Volvo fans will know very few of the high-performance Amazon 123 GTs were ever produced.

They were made from 1967 to 1969 and built mainly at Goteborg, Sweden — a handful also had their births in Ghent, Belgium, and Halifax, Canada.

Surprisingly, the precise number built was never been recorded, but is probably not more than 1200.

Only about 50 of the cars ended up in Australia.

The 123 GTs were factory-upgraded models of the popular 122 Amazon, with engines that put out 115 bhp compared to the base 89 bhp of the 122.

The Amazon, by the way, was the world’s first production car with three-point safety belts fitted as standard.

A global register of 123 GTs indicates about 600 of them still exist today.

I know of one, ex-Zimbabwe, that lives in Bridgetown, WA, and I saw another compete in Targa Tasmania in 2016.

Rare cars indeed.

But very much more rarified is the 133 GT.

Very few people have ever heard of a Volvo 133, because they were produced mainly for the Dutch market, and rather than Goteborg, they were built at Volvo’s Torslandaverken plant in Sweden.

READ:  Volvo XC90: room to groove

How many?

Again, zero records, but they’re so rare they don’t even feature on Google.

One has just come up for sale.

It’s a white one, supplied new by the Jansen Volvo outlet in Eindhoven on February 12, 1968 and spent most of its life in the hands of the same family. 

The 133 GT differs from the 123 GT with the addition of a Laycock de Normanville overdrive on its four-speed gearbox, a dashboard rev counter, wider rims and a pair of sport driving lights.

The car on sale also has an electric sunroof, rear screen heating, and an uprated engine, transmission and differential.

The latter work was done by Buttkereit Autotechnik, a top German mechanical company in Duisburg and for more than 30 years a specialist in the Volvo brand.

There the engine was bored out to 2150cc and fitted with Volvo R-sport forged Mahle pistons, Volvo R-sport camshaft, lightened flywheel, gas-flowed Buttkereit cylinder head and Volvo R-sport 4-1 exhaust manifold. 

READ:  The 5008 with armour plate

It also has a thermostatic oil cooler and oversized cooling element with a thermostatic Kenlowe fan.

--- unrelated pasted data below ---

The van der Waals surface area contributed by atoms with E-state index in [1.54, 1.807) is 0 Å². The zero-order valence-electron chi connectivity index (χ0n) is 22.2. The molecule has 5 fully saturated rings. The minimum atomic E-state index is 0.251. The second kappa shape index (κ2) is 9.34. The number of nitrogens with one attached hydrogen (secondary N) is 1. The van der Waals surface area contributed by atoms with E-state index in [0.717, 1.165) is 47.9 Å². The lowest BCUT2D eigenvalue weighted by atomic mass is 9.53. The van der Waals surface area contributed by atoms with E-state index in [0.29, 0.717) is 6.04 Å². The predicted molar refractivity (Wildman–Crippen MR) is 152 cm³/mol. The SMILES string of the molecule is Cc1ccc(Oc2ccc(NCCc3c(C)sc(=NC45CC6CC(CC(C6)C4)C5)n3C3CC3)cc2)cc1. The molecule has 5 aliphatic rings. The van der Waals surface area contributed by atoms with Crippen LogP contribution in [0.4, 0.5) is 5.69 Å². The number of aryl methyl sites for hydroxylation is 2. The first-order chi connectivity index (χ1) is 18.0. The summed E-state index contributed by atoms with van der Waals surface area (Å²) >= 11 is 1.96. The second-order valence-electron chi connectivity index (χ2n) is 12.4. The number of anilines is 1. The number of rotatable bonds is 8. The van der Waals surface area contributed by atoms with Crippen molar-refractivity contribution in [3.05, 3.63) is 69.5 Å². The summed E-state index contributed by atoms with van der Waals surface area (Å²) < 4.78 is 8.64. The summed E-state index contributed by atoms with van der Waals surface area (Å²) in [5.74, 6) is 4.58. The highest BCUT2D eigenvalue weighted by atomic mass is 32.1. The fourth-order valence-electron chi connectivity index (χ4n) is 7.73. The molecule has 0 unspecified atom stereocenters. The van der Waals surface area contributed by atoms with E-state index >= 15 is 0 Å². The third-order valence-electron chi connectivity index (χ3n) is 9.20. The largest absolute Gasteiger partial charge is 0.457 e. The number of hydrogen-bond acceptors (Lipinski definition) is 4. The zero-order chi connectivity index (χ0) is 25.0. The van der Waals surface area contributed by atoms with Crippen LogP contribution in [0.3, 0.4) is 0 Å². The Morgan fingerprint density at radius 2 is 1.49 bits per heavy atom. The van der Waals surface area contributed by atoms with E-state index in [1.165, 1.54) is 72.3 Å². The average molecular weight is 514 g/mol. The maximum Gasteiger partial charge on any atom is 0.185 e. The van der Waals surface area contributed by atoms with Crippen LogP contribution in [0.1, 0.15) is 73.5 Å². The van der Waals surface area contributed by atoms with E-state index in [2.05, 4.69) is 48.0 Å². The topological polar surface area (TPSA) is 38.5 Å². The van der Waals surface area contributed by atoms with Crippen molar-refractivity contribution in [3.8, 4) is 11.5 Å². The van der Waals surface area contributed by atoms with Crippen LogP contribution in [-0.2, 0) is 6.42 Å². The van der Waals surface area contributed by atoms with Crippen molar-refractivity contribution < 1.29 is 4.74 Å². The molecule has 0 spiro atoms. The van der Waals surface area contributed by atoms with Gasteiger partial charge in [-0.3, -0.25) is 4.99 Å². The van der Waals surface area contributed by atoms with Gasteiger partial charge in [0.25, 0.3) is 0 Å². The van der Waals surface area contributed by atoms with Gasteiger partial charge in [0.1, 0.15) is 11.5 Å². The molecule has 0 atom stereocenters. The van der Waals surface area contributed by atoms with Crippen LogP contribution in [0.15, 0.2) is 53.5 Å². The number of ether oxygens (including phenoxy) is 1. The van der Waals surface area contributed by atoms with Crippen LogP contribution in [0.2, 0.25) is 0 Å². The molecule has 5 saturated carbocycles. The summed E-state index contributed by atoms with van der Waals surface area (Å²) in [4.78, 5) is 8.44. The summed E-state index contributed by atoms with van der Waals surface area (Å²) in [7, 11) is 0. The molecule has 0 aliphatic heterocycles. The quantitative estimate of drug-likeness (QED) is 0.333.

The suspension was slightly lowered, using Volvo R-sport progressive springs.

Spax shock dampers were fitted, with IPD stabiliser bars at front and at the rear. 

These modifications allow for a documented roller-road tested 161 bhp at 5800rpm — and excellent road handling. 

The bodywork was been ‘body-off’ restored by famed restorer, Piet Mozes, of Heerenveen.

Piet unfortunately passed away a few years ago, but his expertise can be seen in this 133 GT, as well as many other Volvos and other classic cars — mostly show cars that pop up at classic events all over Europe.

The super-rare Volvo has a price tag of €36.950 (about $60,000 in Australian folding money).

Also, the car has covered only 86,000km.

If you want it, get in touch with Gallery Aaldering at 47 Arnhemse St, Bremen, in The Netherlands.

Oh, the car’s there too, so you might want to take a trip to that scenic country to collect it.

Unless Gallery Aaldering can sort out something with DHL.

 

CHECKOUT: Drunk and disorderly? Volvo is watching!

CHECKOUT: Volvo puts the brakes on speed

Super rare GT Volvo up for grabs

Buys

Bill Buys, probably Australia’s longest-serving motoring writer, has been at his craft for more than five decades. Athough motoring has always been in his DNA, he was also night crime reporter, foreign page editor and later chief reporter of the famed Rand Daily Mail. He’s twice been shot at, attacked by a rhinoceros and had several chilling experiences in aircraft. His experience includes stints in traffic law enforcement, motor racing and rallying and writing for a variety of local and international publications. He has covered countless events, ranging from world motor shows and Formula 1 Grands Prix to Targa tarmac and round-the-houses meetings. A motoring tragic, he has owned more than 90 cars. Somewhat of a nostalgic, he has a special interest in classic cars. He is the father of Targa star Robert Buys, who often adds his expertise to Bill’s reviews.
0 0 votes
Article Rating
Subscribe
Notify of
guest
0 Comments
Inline Feedbacks
View all comments